3. “Austerity on its own” can impede economic growth.
A number of economists have repeatedly emphasized that austerity is not the answer to spurring economic growth. A group of private sector and government economists have said that the U.S. unemployment rate would be about a point lower (roughly 6.5 percent) and its economic growth greater without the emphasis on deficit reduction that has been at the center of numerous clashes between President Obama and Republicans in Congress.
The French government has announced that it is ending austerity measures with no one less than Finance Minister Pierre Moscovici saying that “austerity on its own impedes growth.” President Francois Hollande was elected on promises of ending austerity yet has, time and again, consented to austerity measures insisted upon by Germany. Meanwhile, France’s economy has worsened since Hollande took office, with unemployment at a record-high 10 percent and an ongoing recession.
4. Austerity has lasting, damaging effects on the next generation.
In a sort of “present pain for future gain” rationale, politicians have cited the importance of not passing on huge levels of debt to the next generation as the reason for austerity measures. But the effect of cuts on education and health and other services to children must be taken into account, UNICEF underscores. UNICEF has specifically pointed to the U.K.’s austerity policies as having the potential to make children’s prospects in the country “one of the worst” in the developed world.
Youth unemployment is indeed at record levels in Europe. 62.5 percent of young people in Greece are unemployed. That rate has grown by one percentage point since April of 2012, meaning that, by early 2014, it would pass 70 percent. European leaders say they are aware of the extent of this problem, which is by no means limited to Greece; youth unemployment is 56 percent in Spain. But just revamping education and training programs and other changes that officials are considering are far from enough. No wonder that people say there is a “lost generation” in Spain and in Greece.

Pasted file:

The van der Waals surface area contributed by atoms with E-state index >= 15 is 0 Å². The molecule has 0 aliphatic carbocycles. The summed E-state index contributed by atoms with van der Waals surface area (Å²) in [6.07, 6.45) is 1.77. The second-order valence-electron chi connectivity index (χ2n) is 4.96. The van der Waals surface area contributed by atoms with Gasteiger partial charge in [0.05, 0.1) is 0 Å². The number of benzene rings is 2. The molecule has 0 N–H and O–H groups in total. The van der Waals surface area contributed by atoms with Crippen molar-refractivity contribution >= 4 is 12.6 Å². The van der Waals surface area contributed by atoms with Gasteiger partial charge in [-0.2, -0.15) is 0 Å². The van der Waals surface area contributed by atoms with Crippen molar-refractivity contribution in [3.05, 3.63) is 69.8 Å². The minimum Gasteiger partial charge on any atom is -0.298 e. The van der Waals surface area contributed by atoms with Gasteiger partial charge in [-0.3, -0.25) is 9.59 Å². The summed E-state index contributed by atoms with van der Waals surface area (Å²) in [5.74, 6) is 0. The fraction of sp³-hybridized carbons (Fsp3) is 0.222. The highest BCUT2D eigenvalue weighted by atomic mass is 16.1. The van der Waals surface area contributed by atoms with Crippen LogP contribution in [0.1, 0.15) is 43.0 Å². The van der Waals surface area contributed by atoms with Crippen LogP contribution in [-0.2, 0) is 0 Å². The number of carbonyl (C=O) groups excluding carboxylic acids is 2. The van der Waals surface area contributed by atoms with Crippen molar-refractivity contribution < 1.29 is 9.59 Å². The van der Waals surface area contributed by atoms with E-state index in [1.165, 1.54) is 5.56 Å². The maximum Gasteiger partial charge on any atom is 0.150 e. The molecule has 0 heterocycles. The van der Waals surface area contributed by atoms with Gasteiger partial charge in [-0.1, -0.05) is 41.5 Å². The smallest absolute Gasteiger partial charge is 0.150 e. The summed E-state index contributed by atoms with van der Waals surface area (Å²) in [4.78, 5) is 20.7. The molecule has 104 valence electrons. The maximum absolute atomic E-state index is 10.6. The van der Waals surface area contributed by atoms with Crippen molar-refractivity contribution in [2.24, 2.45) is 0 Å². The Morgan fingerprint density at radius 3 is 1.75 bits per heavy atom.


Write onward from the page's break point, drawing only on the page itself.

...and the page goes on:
5. Austerity is bad for your health, your children’s health, your grandkids’ health.
UCLA researchers have found that austerity can not only adversely affect a person’s health, whether by cuts to nutrition subsidies for mothers and children and to other welfare programs or through depression, stress and other mental health issues. Suicide rates have indeed increased in Europe and in the U.K. But the stress from a lingering economic crisis can have a toxic genetic effect on people. Ongoing stress can trigger chronic inflammation, which increases the risk of heart attacks and even cancer; such changes can actually occur at the genetic level and be passed down to your descendants.
In other words, politicians who claim that austerity now means prosperity later should realize that playing the role of Scrooge today means that’s how they’ll be seen by posterity.
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